Your resume is an especially important document during the selection process for internships and jobs. A resume includes a description of your education, experience, and of course extracurricular activities that might be relevant to discuss with an HR manager. In short, a resume provides the reader with an overview of your life, your knowledge, capacities and personality.
Capturing the Interest of Recruiters
Generally speaking, recruiters are more interested in the most recent information on your résumé, as it is the most accurate indication of your level of knowledge. Therefore, a resume should always be compiled anti chronologically; the most recent information is at the top followed by experiences from the past.
Why Are You a Suitable Candidate?
Firstly, structurally displaying the content on your resume helps a lot. The key is to make sure that your resume remains clear and is not too chaotic.
Secondly, your resume shows recruiters how suitable you are for certain positions by giving them information on relevant knowledge and experience. The order of the included elements can be changed according to how relevant a given experience is. Make sure that the most important parts are most noticeable.
This includes a brief summary of your personal information such as contact information, date and place of birth, and whether or not you have a driver’s licence, for instance.
If you’re applying to internships or entry-level positions, this part of your resume may be the most crucial. Make sure to include the level of the programme(s) you completed and where you have completed them. If you have completed a Bachelor or a Master with an obscure or exotic title, it might be useful to provide a brief description of the programme.
This part of the resume allows for all the experience that you might have gained through internships, entrepreneurship and part time jobs. Make sure to clearly illustrate your tasks and responsibilities during each experience. For part time jobs it might be useful to add your weekly amount of working hours.
Multinational companies often appreciate candidates who have gained experience abroad. Exchange programs and international summer schools are examples of this. Also, if you’ve spent a significant time travelling abroad you may include this as well.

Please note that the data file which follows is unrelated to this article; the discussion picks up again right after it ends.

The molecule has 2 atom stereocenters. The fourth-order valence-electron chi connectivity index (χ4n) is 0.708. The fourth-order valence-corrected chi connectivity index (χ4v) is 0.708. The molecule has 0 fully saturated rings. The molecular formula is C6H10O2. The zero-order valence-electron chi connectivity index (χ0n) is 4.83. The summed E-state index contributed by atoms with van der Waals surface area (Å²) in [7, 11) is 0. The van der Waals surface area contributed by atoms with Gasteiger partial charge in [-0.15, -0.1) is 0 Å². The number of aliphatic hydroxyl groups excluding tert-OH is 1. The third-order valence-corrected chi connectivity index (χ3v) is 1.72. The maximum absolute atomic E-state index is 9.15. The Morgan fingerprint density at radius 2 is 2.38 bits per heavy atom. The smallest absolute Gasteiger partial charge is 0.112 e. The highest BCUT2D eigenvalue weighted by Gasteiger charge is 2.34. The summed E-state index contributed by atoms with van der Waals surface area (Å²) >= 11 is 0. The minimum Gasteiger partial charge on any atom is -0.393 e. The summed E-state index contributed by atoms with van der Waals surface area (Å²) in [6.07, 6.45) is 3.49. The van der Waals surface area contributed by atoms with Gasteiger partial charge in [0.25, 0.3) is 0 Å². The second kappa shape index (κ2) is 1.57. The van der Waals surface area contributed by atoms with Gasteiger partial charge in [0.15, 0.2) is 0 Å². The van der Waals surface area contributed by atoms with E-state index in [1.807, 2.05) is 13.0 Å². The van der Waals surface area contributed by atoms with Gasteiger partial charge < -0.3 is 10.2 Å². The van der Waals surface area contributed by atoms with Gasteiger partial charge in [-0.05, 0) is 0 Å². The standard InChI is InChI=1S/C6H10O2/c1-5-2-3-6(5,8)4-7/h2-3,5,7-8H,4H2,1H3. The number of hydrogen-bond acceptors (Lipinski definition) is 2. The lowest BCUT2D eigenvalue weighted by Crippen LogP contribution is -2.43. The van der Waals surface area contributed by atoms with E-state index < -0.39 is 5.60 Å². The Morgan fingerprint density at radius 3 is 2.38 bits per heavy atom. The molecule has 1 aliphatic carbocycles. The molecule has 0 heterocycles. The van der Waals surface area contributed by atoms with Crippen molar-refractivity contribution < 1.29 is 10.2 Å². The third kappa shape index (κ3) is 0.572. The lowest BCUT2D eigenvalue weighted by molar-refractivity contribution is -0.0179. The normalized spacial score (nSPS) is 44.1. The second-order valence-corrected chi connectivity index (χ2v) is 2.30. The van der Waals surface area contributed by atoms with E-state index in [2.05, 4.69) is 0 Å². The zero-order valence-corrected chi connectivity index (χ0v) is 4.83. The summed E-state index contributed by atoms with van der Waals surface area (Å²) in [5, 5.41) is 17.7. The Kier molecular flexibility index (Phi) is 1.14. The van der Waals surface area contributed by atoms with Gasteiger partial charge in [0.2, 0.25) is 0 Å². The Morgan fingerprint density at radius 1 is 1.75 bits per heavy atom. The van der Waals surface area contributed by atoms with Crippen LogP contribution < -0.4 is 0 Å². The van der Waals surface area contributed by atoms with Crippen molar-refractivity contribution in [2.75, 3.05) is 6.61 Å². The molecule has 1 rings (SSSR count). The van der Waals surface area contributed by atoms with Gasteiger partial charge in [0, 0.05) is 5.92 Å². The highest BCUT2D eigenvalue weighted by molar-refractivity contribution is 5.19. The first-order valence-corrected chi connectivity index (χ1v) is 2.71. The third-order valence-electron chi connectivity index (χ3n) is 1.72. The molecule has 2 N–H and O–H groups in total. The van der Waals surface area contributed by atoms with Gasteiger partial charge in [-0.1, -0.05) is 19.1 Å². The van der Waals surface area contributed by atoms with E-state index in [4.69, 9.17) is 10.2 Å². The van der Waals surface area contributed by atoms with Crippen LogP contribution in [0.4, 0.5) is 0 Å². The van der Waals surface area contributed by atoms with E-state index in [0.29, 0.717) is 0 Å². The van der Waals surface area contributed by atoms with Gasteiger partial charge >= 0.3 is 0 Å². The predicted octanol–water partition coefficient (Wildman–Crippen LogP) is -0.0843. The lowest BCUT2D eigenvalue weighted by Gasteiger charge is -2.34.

Special activities that you have conducted during your studies are worth including in your resume, like athletics, board or committee experiences and fraternity/sorority memberships. Recruiters are often highly interested in this type of information because it gives them a good impression of what kind of person you are. For each activity you should describe your individual tasks, responsibilities, attained results and the amount of hours a week that you devoted to the activity in particular.
Language and computer skills
Certain skills like language and computer skills may be mandatory for certain positions but they may also serve to distinguish between yourself and other candidates. Make sure you only include relevant aspects though. For instance, proficiency in MS Office can no longer be considered as something ‘special’ in this day and age.
Including your hobbies and personal interest can be a tough endeavour. Graduates often wonder what the added value of hobbies is to the resume. However, this part of your resume allows you to show recruiters a bit of your personality. Mutual interests between you and the recruiter can greatly enhance the recruiter’s interest in your resume.
Answers to frequently asked questions
Over the years of giving job application trainings to study associations, Qompas has gained a lot of experience with respect to students’ and graduates’ insecurities concerning their resumes. The below highlights some of the most frequently asked questions.
Make sure you don’t include long lists of irrelevant tasks in the description of your experiences. Try to think in responsibilities instead and make sure there is a clear theme to the tasks and responsibilities you mention. It’s important for your future employer to know what kind of responsibility you can handle.
Full names and abbreviations
In naming programs, organizations, diplomas etcetera it’s important to be thorough and to use the official names of everything. For instance, you should prefer to write down ‘Masters of Science’ rather than MSc. The same thing goes for the name of the institution you completed your studies at. Moreover, it can be beneficial to mention the names of the cities where you studied. This emphasizes which choices you made and how studying in a certain place contributed to your personal development.
Some students include a list of competencies, skills or a brief description of their personality in their resume. This is quite unusual in the Netherlands and experience teaches us that recruiters prefer to judge you on the basis of their own selection criteria rather than on the basis of descriptions included in your resume. Do you still want to mention your skills? Make sure you include them under the header of an activity which contributed to the development of the skill in question. This way you provide grounds for mentioning them.
Qompas is a digital publisher for educational and career guidance tools and personal development for higher educated people (ages 14-39). With the several online Decision Tools Qompas helps its users through different phases in study and career orientation.
For more information on Qompas and the online Decision Tools go to www.qompas.nl.
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